One of former President Donald Trump's attorneys signed a letter in June asserting that there was no more classified information stored at Trump's Mar-a-Lago residence, according to two sources familiar with the matter.
The letter signed by the attorney raises fresh questions about the number of people who may have legal exposure in the ongoing investigation into the handling of classified materials from Trump's time in the White House. The probe reached dramatic heights earlier this week when the FBI executed a search warrant at Mar-a-Lago, with agents removing 11 sets of classified documents.
The sources did not identify when the letter was signed or by whom. It was part of an ongoing correspondence with the Justice Department over the issue.
The New York Times first reported the existence of the letter.
CNN previously reported that following a June meeting at Mar-a-Lago, where Justice officials left with classified information, investigators developed evidence, including from a witness, that led investigators to believe there still was more classified information in documents stored at the complex.
Court documents unsealed and released on Friday identify three federal crimes that the DOJ is looking at as part of its investigation: violations of the Espionage Act, obstruction of justice and criminal handling of government records. The inclusion of the crimes indicated the department had probable cause to investigate those offenses as it was gathering evidence in the search. No one has been charged with a crime.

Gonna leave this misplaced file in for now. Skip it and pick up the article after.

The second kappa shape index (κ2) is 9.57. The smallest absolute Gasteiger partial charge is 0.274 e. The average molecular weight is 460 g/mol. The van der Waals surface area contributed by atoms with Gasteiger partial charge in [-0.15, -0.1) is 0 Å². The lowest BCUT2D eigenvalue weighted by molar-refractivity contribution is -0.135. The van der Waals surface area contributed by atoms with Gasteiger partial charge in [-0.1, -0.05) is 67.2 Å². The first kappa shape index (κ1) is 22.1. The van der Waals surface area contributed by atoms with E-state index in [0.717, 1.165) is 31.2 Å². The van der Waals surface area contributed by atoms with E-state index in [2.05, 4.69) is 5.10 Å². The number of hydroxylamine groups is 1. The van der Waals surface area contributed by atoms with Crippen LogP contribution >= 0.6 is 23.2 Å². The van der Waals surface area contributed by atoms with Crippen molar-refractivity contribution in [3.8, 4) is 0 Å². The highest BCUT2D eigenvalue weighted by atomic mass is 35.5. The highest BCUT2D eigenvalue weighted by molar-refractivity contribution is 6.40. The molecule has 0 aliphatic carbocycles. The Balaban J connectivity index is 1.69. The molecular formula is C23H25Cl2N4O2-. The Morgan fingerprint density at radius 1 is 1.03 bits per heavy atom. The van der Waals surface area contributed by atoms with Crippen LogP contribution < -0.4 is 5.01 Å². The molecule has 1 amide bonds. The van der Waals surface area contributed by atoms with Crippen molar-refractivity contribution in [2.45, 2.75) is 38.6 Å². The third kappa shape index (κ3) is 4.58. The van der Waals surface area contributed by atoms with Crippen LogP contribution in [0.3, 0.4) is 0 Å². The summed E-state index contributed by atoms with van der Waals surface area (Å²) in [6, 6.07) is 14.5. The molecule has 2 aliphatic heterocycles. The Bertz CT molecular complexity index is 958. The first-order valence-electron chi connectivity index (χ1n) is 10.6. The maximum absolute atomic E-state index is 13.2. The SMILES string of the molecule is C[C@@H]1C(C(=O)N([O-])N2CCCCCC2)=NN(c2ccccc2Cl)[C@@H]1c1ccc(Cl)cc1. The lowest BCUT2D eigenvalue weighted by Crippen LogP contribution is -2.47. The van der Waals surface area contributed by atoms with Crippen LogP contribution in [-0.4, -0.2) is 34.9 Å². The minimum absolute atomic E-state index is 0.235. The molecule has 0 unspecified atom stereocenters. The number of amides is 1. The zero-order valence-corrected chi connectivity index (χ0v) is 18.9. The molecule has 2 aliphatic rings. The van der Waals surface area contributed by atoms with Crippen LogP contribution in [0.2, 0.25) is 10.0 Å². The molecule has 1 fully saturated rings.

The June meeting included Trump lawyers Evan Corcoran, Christina Bobb and federal investigators, including Jay Bratt, the chief of the counterintelligence and export control section at the Justice Department, CNN has previously reported.
A separate source maintains that Trump representatives told investigators in the June meeting that Trump had declassified all the documents.
Trump spokesperson Taylor Budowich said in a statement to CNN: "Just like every Democrat-fabricated witch hunt previously, the water of this unprecedented and unnecessary raid is being carried by a media willing to run with suggestive leaks, anonymous sources, and no hard facts."
The Times noted in its report that the lawyer's statement "is a possible indication that Mr. Trump or his team were not fully forthcoming with federal investigators about the material. And it could help explain why a potential violation of a criminal statute related to obstruction was cited by the department as one basis for seeking the search warrant used to carry out the daylong search of the former president's home."
The National Archives, charged with collecting and sorting presidential material, has previously said at least 15 boxes of White House records were recovered from Trump's Mar-a-Lago resort -- including some that were classified.
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